• [0020]
    The third major component of the system, the remote stations will now be described.
  • [0021]
    The operator goes to the remote location and inserts the key into the equipment. The key is electrically identified as being correct for the vehicle concerned as will now be described in relation to FIG. 3 which shows a block diagram of the electrical apparatus required in the equipment in order for the key shown in FIG. 2 to be used. The key 2 is designed to be received in a key receptacle 20 and this will enable the vehicle to be operated as indicated by block 22 since the equipment has recognised using a local microprocessor 21 that a suitable key has been placed in the key receptacle. The microprocessor 21 is arranged to control the remote station activity in accordance with a stored program which can be one of a number stored in a program store 25. The exact program carried out may be dependent on the identity of the key.
  • [0022]
    It is also possible to provide over-ride functions so that a master key can be inserted and the equipment microprocessor signalled by data in the master key to accept the next key if it is inserted within a predetermined time. This would provide management control of the equipment. The over-ride function could be provided by interpretation of data contained in the key either alone or in combination with a timer 23 so that the over-ride can time out. This system thus allows proper control and logging of who is driving which truck without the inconvenience associated with loss or damage to conventional keys.
  • [0023]
    Additionally, the remote station may be provided with means for transferring data collected from usage of the vehicle. In this case, the data is shown in FIG. 3 as being derived from a plurality of sensors 24 which are fed individually via the local microprocessor 21 to the memory device 14 in the key at appropriate times. The data relating to the equipment preferably includes a unique indication of the piece of equipment being used and information relating to the activity of the vehicle such as an indication of the amount of time the equipment has been in use. Data is transferred to the key 2 via contacts shown in FIG. 2. Where the data relating to the equipment includes a unique identification of the piece of equipment being used, it is possible to provide a system whereby any key can be used in any piece of equipment while still keeping an accurate complete log of which person has utilised which equipment and for how long.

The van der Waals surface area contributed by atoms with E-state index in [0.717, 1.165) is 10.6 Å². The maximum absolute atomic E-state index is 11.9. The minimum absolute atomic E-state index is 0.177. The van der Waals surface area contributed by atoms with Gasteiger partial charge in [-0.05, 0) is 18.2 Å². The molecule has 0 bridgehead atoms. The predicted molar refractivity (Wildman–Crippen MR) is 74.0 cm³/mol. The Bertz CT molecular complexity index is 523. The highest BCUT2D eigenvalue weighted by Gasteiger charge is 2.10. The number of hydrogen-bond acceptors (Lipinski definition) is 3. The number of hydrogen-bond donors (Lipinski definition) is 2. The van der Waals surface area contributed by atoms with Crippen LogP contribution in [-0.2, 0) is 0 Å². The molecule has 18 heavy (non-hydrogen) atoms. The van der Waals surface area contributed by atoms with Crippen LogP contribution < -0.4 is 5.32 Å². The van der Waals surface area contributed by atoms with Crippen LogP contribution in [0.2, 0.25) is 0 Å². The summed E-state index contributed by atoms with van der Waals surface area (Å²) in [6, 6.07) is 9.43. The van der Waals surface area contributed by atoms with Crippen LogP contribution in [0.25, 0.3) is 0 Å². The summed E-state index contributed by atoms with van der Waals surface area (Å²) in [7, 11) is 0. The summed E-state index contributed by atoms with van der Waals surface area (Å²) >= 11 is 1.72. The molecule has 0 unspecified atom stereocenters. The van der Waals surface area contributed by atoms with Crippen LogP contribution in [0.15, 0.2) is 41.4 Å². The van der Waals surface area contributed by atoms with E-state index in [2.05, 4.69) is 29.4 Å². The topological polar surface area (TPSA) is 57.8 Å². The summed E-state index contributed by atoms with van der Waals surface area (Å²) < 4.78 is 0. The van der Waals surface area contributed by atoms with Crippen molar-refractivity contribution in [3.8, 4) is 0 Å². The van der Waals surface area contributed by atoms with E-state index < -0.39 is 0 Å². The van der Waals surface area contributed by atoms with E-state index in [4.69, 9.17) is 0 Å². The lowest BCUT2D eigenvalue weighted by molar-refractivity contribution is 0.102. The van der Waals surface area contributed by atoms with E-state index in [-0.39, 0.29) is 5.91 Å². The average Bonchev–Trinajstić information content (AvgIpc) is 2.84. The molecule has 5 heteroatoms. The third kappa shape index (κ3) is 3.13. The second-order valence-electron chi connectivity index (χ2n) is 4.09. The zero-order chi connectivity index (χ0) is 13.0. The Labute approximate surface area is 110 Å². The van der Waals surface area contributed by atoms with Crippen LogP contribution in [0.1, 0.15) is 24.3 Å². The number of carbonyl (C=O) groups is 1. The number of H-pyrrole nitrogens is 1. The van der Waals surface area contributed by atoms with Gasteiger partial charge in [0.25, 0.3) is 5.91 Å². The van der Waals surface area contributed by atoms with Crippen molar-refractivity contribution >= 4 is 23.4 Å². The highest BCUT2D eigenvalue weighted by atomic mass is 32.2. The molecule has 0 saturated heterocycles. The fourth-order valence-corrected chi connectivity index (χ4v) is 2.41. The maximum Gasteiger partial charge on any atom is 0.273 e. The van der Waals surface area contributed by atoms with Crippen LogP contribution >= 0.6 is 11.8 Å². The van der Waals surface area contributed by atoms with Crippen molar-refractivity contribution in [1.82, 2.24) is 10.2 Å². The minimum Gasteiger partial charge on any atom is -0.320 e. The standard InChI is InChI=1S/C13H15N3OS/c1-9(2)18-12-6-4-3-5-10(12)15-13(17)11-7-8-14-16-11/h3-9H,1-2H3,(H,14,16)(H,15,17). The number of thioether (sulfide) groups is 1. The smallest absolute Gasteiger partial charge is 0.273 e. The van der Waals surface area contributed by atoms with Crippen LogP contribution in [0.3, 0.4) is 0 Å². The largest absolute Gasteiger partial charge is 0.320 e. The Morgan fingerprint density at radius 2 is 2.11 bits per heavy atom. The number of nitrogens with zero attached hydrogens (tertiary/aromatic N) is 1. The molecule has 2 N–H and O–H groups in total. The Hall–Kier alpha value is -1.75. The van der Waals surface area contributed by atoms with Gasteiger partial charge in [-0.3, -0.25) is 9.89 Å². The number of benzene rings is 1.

• [0024]
    Once the key 2 has been removed from the receptacle 20, it is then taken by the operator and replaced in the key storage location as indicated by the storage slot 3 in FIG. 4. The slot 3 is connected to the microprocessor 33 which downloads the data stored in the key 2 including the identity of the key. This data is stored in the key storage location until such time as it is transferred to a computer system 32 for analysis.
  • [0025]
    A number of modifications may be made to the above described key and/or system. For example, the actuation part of the key may look like a conventional key or the equipment may have a sophisticated electronic lock and/or security system fitted to it so that only selected groups of keys will operate the equipment in order to prevent keys from a different location being used.
Patent Citations
Cited PatentFiling datePublication dateApplicantTitle
US4635053 *Sep 6, 1984Jan 6, 1987Banks Edward J KApparatus for supervising access to individual items
US5726885 *Aug 23, 1995Mar 10, 1998Daimler-Benz AgHire vehicle transportation system
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US5936527 *Feb 10, 1998Aug 10, 1999E-Tag Systems, Inc.Method and apparatus for locating and tracking documents and other objects
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Referenced by
Citing PatentFiling datePublication dateApplicantTitle
US20040153386 *Aug 19, 2003Aug 5, 2004George EckerdtTangible security asset management system and methods thereof
U.S. Classification340/5.32
International ClassificationG07B15/00, G07C11/00, G07F7/00, G07F7/02
Cooperative ClassificationG07C9/00896, G07F17/0014, G07C2009/00936, G07F7/02, G07B15/00, G06Q20/206, G07F17/0042
European ClassificationG07C9/00E20, G07F17/00D, G07F17/00C, G06Q20/206, G07B15/00, G07F7/02